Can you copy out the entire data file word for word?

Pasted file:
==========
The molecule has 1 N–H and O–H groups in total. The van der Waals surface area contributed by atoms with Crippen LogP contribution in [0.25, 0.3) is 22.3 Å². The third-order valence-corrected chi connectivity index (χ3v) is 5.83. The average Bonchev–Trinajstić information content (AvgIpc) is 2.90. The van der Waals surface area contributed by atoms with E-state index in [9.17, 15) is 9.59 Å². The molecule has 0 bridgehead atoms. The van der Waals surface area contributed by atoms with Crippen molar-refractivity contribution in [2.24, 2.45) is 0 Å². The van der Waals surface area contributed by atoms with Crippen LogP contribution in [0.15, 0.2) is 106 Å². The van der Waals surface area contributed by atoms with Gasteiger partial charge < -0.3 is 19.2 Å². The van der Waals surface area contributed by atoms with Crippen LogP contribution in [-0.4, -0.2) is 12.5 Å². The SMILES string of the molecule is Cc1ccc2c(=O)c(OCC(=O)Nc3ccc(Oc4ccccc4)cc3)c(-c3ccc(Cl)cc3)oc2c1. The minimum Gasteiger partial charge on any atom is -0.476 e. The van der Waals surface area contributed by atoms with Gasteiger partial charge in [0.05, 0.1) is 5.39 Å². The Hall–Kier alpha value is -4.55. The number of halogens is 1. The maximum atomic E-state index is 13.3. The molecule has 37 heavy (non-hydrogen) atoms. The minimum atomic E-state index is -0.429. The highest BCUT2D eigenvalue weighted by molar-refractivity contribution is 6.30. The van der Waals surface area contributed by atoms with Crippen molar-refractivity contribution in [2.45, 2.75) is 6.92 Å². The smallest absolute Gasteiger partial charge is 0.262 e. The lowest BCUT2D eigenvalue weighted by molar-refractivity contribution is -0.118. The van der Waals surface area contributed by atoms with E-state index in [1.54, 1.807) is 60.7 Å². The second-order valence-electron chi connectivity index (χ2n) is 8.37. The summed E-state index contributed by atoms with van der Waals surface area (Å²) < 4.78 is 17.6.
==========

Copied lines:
The molecule has 1 N–H and O–H groups in total. The van der Waals surface area contributed by atoms with Crippen LogP contribution in [0.25, 0.3) is 22.3 Å². The third-order valence-corrected chi connectivity index (χ3v) is 5.83. The average Bonchev–Trinajstić information content (AvgIpc) is 2.90. The van der Waals surface area contributed by atoms with E-state index in [9.17, 15) is 9.59 Å². The molecule has 0 bridgehead atoms. The van der Waals surface area contributed by atoms with Crippen molar-refractivity contribution in [2.24, 2.45) is 0 Å². The van der Waals surface area contributed by atoms with Crippen LogP contribution in [0.15, 0.2) is 106 Å². The van der Waals surface area contributed by atoms with Gasteiger partial charge < -0.3 is 19.2 Å². The van der Waals surface area contributed by atoms with Crippen LogP contribution in [-0.4, -0.2) is 12.5 Å². The SMILES string of the molecule is Cc1ccc2c(=O)c(OCC(=O)Nc3ccc(Oc4ccccc4)cc3)c(-c3ccc(Cl)cc3)oc2c1. The minimum Gasteiger partial charge on any atom is -0.476 e. The van der Waals surface area contributed by atoms with Gasteiger partial charge in [0.05, 0.1) is 5.39 Å². The Hall–Kier alpha value is -4.55. The number of halogens is 1. The maximum atomic E-state index is 13.3. The molecule has 37 heavy (non-hydrogen) atoms. The minimum atomic E-state index is -0.429. The highest BCUT2D eigenvalue weighted by molar-refractivity contribution is 6.30. The van der Waals surface area contributed by atoms with Crippen molar-refractivity contribution in [2.45, 2.75) is 6.92 Å². The smallest absolute Gasteiger partial charge is 0.262 e. The lowest BCUT2D eigenvalue weighted by molar-refractivity contribution is -0.118. The van der Waals surface area contributed by atoms with E-state index in [1.54, 1.807) is 60.7 Å². The second-order valence-electron chi connectivity index (χ2n) is 8.37. The summed E-state index contributed by atoms with van der Waals surface area (Å²) < 4.78 is 17.6.